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Kelly v. State

Supreme Court of Indiana

May 22, 2019

Delmar Kelly, Appellant (Defendant below),
v.
State of Indiana, Appellee (Plaintiff below)

          Argued: January 17, 2019

          Appeal from the Hendricks Superior Court No. 32D02-1710-F2-25 The Honorable Rhett M. Stuard, Judge.

         On Petition to Transfer from the Indiana Court of Appeals No. 18A-CR-1162

          ATTORNEYS FOR APPELLANT ZACHARY J. STOCK INDIANAPOLIS, INDIANA

          ATTORNEYS FOR APPELLEE CURTIS T. HILL, JR. ATTORNEY GENERAL KELLY A. LOY ANGELA N. SANCHEZ BRIAN WOODARD DEPUTY ATTORNEYS GENERAL INDIANAPOLIS, INDIANA

          OPINION

          David, Justice

         After a jury found defendant guilty of dealing in a narcotic drug and resisting law enforcement, he appealed his conviction, arguing that the trial court committed fundamental error by allowing the State to present evidence of his post-arrest, pre-Miranda silence during trial. Finding that Kelly opened the door to this evidence and also finding no fundamental error, we affirm the trial court.

         Facts and Procedural History

         Detective Maples of the Hendricks County Drug Taskforce recovered a cell phone from a suspected drug dealer. He then used the phone to pose as a drug dealer himself and set up a meeting with Defendant, Delmar Kelly, to purchase drugs. When Kelly arrived at the agreed upon location, officers attempted to block his vehicle and make an arrest, but Kelly maneuvered around them and led police on an almost five-mile chase before stopping in a residential neighborhood. During the chase, several items were thrown from the car, including a digital scale, heroin, and cocaine. When the officers finally forced Kelly to a stop, three men were removed from the car at gunpoint, handcuffed, and separated. The two other men besides Kelly were Roosevelt Garrett and Cameron Johnson. There is no evidence regarding when any of the three men received Miranda warnings.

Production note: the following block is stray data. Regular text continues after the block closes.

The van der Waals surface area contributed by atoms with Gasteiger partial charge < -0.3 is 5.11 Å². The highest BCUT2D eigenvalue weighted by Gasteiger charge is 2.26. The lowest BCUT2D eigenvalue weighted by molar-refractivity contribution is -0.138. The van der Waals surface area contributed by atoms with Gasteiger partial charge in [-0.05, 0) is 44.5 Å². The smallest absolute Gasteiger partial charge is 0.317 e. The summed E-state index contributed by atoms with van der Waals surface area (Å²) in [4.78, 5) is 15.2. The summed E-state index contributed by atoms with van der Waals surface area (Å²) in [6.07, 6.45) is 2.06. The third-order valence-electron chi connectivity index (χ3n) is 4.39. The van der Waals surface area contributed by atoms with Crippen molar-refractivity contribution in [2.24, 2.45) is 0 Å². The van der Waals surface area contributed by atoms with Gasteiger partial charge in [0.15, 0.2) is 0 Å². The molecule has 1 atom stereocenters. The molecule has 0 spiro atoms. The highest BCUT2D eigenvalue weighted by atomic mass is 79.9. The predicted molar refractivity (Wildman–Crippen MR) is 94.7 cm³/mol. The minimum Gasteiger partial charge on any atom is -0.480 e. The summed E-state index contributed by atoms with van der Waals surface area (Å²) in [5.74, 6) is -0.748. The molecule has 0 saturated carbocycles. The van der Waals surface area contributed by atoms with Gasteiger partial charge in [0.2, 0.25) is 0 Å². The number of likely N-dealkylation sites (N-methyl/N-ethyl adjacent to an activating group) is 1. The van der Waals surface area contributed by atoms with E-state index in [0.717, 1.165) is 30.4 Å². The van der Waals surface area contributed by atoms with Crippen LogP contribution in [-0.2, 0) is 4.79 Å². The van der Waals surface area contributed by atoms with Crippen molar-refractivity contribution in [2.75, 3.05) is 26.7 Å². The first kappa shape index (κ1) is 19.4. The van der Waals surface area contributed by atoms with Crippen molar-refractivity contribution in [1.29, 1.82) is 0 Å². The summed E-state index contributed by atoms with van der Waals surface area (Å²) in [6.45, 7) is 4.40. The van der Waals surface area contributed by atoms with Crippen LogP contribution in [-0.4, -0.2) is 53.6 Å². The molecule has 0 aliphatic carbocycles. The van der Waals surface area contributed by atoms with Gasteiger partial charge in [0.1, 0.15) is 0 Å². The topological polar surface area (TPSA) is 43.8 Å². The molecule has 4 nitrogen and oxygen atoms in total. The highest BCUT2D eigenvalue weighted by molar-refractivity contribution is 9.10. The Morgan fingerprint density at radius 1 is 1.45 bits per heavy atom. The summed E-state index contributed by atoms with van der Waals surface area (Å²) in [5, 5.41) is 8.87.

During Kelly's jury trial, defense counsel began her opening statement by playing a jail call wherein Kelly stated that he was driving to make some money and "got caught up in" a "narcotics bust" but that he "ain't had nothing on [him]." (Tr. Vol 2. at 86; State's Ex. 10.) Defense counsel then went on to ask the jury to decide whether Kelly was part of the whole drug deal or just got caught up in the bust. She suggested he was an "unknowing means to an end" for his co-defendants. (Tr. Vol. 2 at 91.)

         For its part, the State elicited testimony from two officers about Kelly's actions following his arrest:

State: Uh, any admission by the three about what - what was going on or what they were doing?
Detective Maples: No, there was not.
State: Did any of them give you information about what they ...

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